- Research Methods II
- Research Project
There are no optional modules for this programme.
All students undertake an independent research project which culminates in a dissertation of 8,000–10,000 words.
Teaching and Learning
The programme is delivered through a combination of lectures, tutorials, workshops, supervised clinical placement work, practical classes and exercises. A variety of assessment methods are used. As well as coursework, practicals, clinical vivas and examinations, students are engaged in ongoing assessment as part of their professional and clinical development.
For UK and EU students, tuition fees for this programme are normally paid in full by the Department of Health.
Information about bursaries can be found on the NHS Student Grants Unit website, at www.nhsstudentgrants.co.uk
Scholarships relevant to this department are displayed (where available) below. For a comprehensive list of the funding opportunities available at UCL, including funding relevant to your nationality, please visit the Scholarships and Funding website.
Most graduates work as speech and language therapists with adults and children with a range of communication and swallowing problems; these include children with speech and language disorders, people with physical disabilities, children with a cleft palate, clients who have had strokes or head injuries, cancer patients or people with progressive diseases, clients with voice disorders or those who stammer, people with severe learning difficulties and those with specific learning difficulties. Some therapists work in hospitals, some work in community health centres, some are involved in domiciliary work, connected to a school, or work in specialist centres.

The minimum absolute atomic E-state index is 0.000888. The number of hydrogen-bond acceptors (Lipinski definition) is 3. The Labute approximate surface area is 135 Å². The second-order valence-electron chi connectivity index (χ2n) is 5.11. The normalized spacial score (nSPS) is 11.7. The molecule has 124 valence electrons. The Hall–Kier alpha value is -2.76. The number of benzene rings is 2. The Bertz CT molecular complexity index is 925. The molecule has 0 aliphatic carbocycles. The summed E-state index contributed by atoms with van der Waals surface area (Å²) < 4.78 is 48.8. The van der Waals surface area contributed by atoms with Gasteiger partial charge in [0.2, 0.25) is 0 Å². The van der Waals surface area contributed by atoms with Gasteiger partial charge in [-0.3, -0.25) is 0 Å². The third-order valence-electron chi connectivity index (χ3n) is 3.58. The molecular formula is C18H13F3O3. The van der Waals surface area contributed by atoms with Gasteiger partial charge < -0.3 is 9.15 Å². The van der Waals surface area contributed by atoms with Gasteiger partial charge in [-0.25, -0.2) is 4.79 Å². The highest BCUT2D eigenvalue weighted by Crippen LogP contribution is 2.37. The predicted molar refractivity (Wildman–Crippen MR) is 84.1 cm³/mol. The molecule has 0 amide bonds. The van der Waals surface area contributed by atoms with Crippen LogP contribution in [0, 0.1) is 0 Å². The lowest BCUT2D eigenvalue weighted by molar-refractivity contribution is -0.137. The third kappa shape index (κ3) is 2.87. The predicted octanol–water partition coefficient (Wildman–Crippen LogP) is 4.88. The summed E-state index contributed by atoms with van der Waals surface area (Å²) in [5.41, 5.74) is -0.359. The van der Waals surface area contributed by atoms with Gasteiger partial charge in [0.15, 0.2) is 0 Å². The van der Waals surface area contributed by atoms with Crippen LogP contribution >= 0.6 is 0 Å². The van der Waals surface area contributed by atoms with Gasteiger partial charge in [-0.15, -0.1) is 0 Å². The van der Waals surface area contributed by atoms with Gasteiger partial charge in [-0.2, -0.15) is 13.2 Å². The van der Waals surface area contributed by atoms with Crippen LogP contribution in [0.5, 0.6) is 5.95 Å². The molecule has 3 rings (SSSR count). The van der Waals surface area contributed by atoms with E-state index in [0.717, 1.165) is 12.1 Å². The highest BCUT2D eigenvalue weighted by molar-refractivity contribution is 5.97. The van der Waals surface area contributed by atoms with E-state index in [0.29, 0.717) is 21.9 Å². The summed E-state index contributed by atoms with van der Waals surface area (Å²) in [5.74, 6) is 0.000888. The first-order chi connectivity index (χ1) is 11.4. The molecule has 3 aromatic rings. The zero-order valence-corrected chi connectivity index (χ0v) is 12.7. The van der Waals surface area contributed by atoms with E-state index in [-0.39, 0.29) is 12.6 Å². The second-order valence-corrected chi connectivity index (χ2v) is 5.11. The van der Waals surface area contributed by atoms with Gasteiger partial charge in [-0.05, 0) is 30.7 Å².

Why study this degree at UCL?
The Division of Psychology & Language Sciences undertakes world-leading research and teaching in mind, behaviour, and language.
Our work attracts staff and students from around the world. Together they create an outstanding and vibrant environment, taking advantage of cutting-edge resources such as extensive laboratories for research in speech and language, perception, and cognition.
Successful completion of this MSc results in recommendation for membership of the Royal College of Speech and Language Therapists and eligibility to apply to the Health and Care Professions Council (HCPC). HCPC registration is mandatory for all UK NHS employed speech and language therapists.
Student / staff ratios › 304 staff including 129 postdocs › 741 taught students › 439 research students